StitchFix's machine learning didn't just differentiate their company from the competition, but it also streamlined the jobs of their stylists, making the business model more efficient overall, as well. This is the kind of technology investment that is most valuable to a business because it offers a double-whammy payoff by not only differentiating a company but also improving its operational efficiency.
2. You Don't Have to Keep Up With the Joneses
Business budgeting is different in every business.
While you might find similarities in IT budgets within industries, small business budgeting is always going to look different than large, corporate budgeting. While keeping an eye on what your competition is up to, it's important to remember that you represent a unique business. So, yes, it's important to remain competitive and keep up with the competition, but you should not always automatically follow what the competition is doing.
Before automatically purchasing the same tech as your competition, ask yourself whether those products truly make sense for your business model, whether they can significantly improve your services, and how they will continue to keep your company ahead of the curve.
3. Know Whether Your Business and, More Importantly, Your Clients Are Neophiles
With every new technology you adopt, there is going to be a learning curve – not only in your business but also among your customers who use your services and will likely need to change the way they interact with and do business with your company as a result of new tech being adopted.
With AI and machine learning tools on the rise, we're about to see an incredible surge in new technology trends.
However, before you hop on board and decide to budget for all the new automation trends, take a long, hard look at your business, your brand, your employees, and your target market. Are your business and its market made up of tech-savvy experts who are always on top of the latest tech? Or is your business built more on a foundation of individuals who prefer to tread more carefully into new tech, preferring to wait until new ideas have been carefully tested and vetted before adopting?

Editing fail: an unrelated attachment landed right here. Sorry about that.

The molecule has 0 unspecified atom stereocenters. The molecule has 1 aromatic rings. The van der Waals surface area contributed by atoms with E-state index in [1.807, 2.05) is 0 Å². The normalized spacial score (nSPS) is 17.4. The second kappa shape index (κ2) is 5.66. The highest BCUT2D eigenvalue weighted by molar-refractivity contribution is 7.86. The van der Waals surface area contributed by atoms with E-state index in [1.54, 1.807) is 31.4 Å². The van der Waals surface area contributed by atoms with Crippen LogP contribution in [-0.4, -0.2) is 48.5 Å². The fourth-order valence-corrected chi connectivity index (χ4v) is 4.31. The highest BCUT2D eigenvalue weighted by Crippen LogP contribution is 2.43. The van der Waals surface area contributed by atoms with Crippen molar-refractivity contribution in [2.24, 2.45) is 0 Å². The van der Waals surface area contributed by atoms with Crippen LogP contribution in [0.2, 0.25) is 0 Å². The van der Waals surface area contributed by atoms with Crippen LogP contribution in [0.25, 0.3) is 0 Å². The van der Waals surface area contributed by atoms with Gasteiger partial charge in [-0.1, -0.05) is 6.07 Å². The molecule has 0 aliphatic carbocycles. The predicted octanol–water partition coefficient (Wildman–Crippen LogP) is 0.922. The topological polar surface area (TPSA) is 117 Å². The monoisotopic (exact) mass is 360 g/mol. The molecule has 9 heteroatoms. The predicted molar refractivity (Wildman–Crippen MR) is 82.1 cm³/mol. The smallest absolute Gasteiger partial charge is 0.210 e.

Just because new tech is on-trend or it seems like everyone is adopting the latest, you don't have to follow suit. If it fits your brand, go for it. If it doesn't, don't worry about hanging back (for a little bit – you don't want to become completely outdated) and wait to adopt until you know you and your customers can comfortably move toward using the new technology.
4. Innovation vs. Integration: You Don't Always Have to Start From Scratch
Plenty of large corporations have the technology budgets to hire their own developers to start from scratch, writing proprietary software, algorithms, and machine learning code that's unique to their businesses. This kind of innovative technology is incredibly expensive. Plus, it's also highly risky as your company will be testing it, working out the bugs, and hoping that the investment pays off.
Instead of pioneering new tech avenues, your company stands to benefit a lot from the software and tech ideas that other businesses have already proven. Before hiring someone to innovate on behalf of your company, take a look at what already exists and see if you can't find a useful way to integrate existing technology, instead.
5. Know How Technology Will Work for You Before Purchasing
Before you purchase any new tech, you should have a very clear picture of how it will help your company. Will this new tech differentiate you from your competition, giving you an edge? Will your customers be able to use it? Or does the new tech help solve an internal, operational issue?